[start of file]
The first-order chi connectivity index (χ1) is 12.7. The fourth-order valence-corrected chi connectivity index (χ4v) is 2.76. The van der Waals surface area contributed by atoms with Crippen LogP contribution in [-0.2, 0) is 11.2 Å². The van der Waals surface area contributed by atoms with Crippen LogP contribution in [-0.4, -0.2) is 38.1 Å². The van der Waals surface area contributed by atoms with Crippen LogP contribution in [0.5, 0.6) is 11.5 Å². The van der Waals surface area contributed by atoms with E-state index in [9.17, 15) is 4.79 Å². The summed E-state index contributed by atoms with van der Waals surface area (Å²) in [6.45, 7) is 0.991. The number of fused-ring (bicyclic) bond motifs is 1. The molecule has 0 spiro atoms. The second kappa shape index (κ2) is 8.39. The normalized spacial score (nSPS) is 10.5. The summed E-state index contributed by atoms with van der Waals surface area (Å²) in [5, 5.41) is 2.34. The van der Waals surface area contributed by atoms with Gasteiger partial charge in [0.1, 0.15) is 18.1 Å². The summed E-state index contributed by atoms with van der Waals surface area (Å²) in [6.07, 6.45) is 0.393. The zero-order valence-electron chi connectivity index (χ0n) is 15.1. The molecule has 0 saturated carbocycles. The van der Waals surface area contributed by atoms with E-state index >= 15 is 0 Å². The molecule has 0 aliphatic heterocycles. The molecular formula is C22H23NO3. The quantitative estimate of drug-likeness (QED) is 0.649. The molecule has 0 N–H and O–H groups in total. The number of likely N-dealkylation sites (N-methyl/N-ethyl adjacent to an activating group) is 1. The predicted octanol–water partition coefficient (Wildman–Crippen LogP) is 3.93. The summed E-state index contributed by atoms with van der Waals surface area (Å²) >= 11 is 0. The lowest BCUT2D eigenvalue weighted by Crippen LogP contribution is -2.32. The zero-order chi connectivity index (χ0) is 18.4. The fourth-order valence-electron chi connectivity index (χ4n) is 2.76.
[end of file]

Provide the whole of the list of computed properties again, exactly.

The first-order chi connectivity index (χ1) is 12.7. The fourth-order valence-corrected chi connectivity index (χ4v) is 2.76. The van der Waals surface area contributed by atoms with Crippen LogP contribution in [-0.2, 0) is 11.2 Å². The van der Waals surface area contributed by atoms with Crippen LogP contribution in [-0.4, -0.2) is 38.1 Å². The van der Waals surface area contributed by atoms with Crippen LogP contribution in [0.5, 0.6) is 11.5 Å². The van der Waals surface area contributed by atoms with E-state index in [9.17, 15) is 4.79 Å². The summed E-state index contributed by atoms with van der Waals surface area (Å²) in [6.45, 7) is 0.991. The number of fused-ring (bicyclic) bond motifs is 1. The molecule has 0 spiro atoms. The second kappa shape index (κ2) is 8.39. The normalized spacial score (nSPS) is 10.5. The summed E-state index contributed by atoms with van der Waals surface area (Å²) in [5, 5.41) is 2.34. The van der Waals surface area contributed by atoms with Gasteiger partial charge in [0.1, 0.15) is 18.1 Å². The summed E-state index contributed by atoms with van der Waals surface area (Å²) in [6.07, 6.45) is 0.393. The zero-order valence-electron chi connectivity index (χ0n) is 15.1. The molecule has 0 saturated carbocycles. The van der Waals surface area contributed by atoms with E-state index >= 15 is 0 Å². The molecule has 0 aliphatic heterocycles. The molecular formula is C22H23NO3. The quantitative estimate of drug-likeness (QED) is 0.649. The molecule has 0 N–H and O–H groups in total. The number of likely N-dealkylation sites (N-methyl/N-ethyl adjacent to an activating group) is 1. The predicted octanol–water partition coefficient (Wildman–Crippen LogP) is 3.93. The summed E-state index contributed by atoms with van der Waals surface area (Å²) >= 11 is 0. The lowest BCUT2D eigenvalue weighted by Crippen LogP contribution is -2.32. The zero-order chi connectivity index (χ0) is 18.4. The fourth-order valence-electron chi connectivity index (χ4n) is 2.76.